Samsung executives claim that their new Galaxy S III was "enhanced with nature and human emotion." While we can't exactly verify that claim, we can take a look at some of the specifications and features on Samsung's latest smartphone. (See also "Samsung Galaxy S III: A Visual Tour.")
ANALYSIS: Android 4.0: A rundown of key features
In no particular order, here are four things you should know about the Samsung Galaxy S III:
It has killer hardware. As expected, the Galaxy S III comes complete with a 1.4GHz quad-core processor that is top-of-the-line for smartphone hardware. Other key hardware features include an 8MP rear-facing camera, a 1.9MP front-facing camera, a 4.8-inch Super AMOLED display screen with a resolution of 1,280x720 pixels, and a 2,100mAh battery. And for good measure, the phone's design is both light and thin, as it weighs 133 grams and is just 8.6 millimeters thick. In all, the new Galaxy's hardware is about as cutting-edge as you can get right now.
It comes with software that "knows you." One of the more innovative features of the new Galaxy phone is its ability to actually watch, listen and respond to you through its camera and voice software. For instance, the device's camera can see when you're looking at it and will respond by keeping the screen lit up so you don't have to periodically touch it to keep it from blacking out. Similarly, the new Galaxy's "S Voice" voice recognition software is a Siri-like feature that lets you give your phone commands without touching it. In other words, if your phone alarm goes off, you can just shout out "snooze" to get it to shut its yap rather than fumbling around trying to press the "off" button. Similarly, you can use S Voice to write emails, check the weather, take pictures, etc.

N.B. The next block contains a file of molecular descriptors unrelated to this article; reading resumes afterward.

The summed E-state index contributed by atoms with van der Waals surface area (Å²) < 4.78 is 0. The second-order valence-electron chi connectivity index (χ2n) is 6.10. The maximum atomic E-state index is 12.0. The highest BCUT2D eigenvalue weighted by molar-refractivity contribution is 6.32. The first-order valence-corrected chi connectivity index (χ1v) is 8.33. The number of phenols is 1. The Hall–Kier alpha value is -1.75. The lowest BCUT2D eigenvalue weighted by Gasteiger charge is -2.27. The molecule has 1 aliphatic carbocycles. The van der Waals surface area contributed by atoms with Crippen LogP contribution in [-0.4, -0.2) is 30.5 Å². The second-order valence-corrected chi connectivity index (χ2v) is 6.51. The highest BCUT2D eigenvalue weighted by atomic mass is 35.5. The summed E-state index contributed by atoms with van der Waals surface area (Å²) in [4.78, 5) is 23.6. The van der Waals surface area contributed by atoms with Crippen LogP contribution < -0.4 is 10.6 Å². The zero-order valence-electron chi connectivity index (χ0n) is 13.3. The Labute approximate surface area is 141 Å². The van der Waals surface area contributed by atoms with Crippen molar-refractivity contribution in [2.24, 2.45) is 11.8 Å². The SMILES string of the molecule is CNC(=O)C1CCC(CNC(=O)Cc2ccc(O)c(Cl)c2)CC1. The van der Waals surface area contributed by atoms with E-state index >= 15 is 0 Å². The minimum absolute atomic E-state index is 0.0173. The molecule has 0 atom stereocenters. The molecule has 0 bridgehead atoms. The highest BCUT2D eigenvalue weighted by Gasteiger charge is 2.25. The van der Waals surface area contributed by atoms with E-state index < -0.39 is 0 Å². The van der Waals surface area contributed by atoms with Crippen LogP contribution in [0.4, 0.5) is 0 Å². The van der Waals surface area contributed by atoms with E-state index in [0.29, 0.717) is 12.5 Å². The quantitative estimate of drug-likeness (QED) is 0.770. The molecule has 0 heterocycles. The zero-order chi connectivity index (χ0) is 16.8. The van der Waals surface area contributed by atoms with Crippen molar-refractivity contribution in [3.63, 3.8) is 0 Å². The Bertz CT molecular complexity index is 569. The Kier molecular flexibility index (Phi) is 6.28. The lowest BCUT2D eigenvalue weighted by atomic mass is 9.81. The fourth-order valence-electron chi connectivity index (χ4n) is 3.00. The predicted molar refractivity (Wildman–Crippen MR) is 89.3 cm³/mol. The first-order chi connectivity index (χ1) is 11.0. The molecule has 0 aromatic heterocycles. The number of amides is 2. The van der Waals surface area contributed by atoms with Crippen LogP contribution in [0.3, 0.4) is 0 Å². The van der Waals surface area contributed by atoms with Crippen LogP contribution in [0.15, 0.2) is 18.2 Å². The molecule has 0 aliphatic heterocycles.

It will not initially support LTE. Quad-core processors are pretty fast, but they're also pretty large and Samsung apparently couldn't fit an LTE chipset in with its super-speedy CPU. So when the device hits the shelves in Europe this month and in the U.S. next month, it will have HSPA+ connectivity and standard Wi-Fi options, but no LTE. For U.S. consumers this means that the initial version of the device will likely be available on AT&T and T-Mobile, both of whom have nationwide HSPA+ networks, but not on Verizon and Sprint, which both rely on the CDMA-based EV-DO Rev. A for their 3G technology.
Samsung has said it will release an LTE-capable version of the device sometime this summer so you might want to hold off on buying it if you absolutely must have the fastest mobile broadband technology available.
Yes, it runs on the latest version of Android. Like all the new Android devices hitting the market, the Galaxy S III runs on Android 4.0 ("Ice Cream Sandwich") that has been designed to deliver the same user experience across different smartphones and tablets. Among other things, the newest version of Android features a home screen that can unlock using facial recognition software; Android Beam, technology that lets users send contact information, directions, Web pages and more via near-field communications by tapping their phones together; and integration with the Google+ social network that lets users host online video chats among their circles of friends.
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This story, "Samsung's Galaxy S III: 4 Things to Know" was originally published by Network World.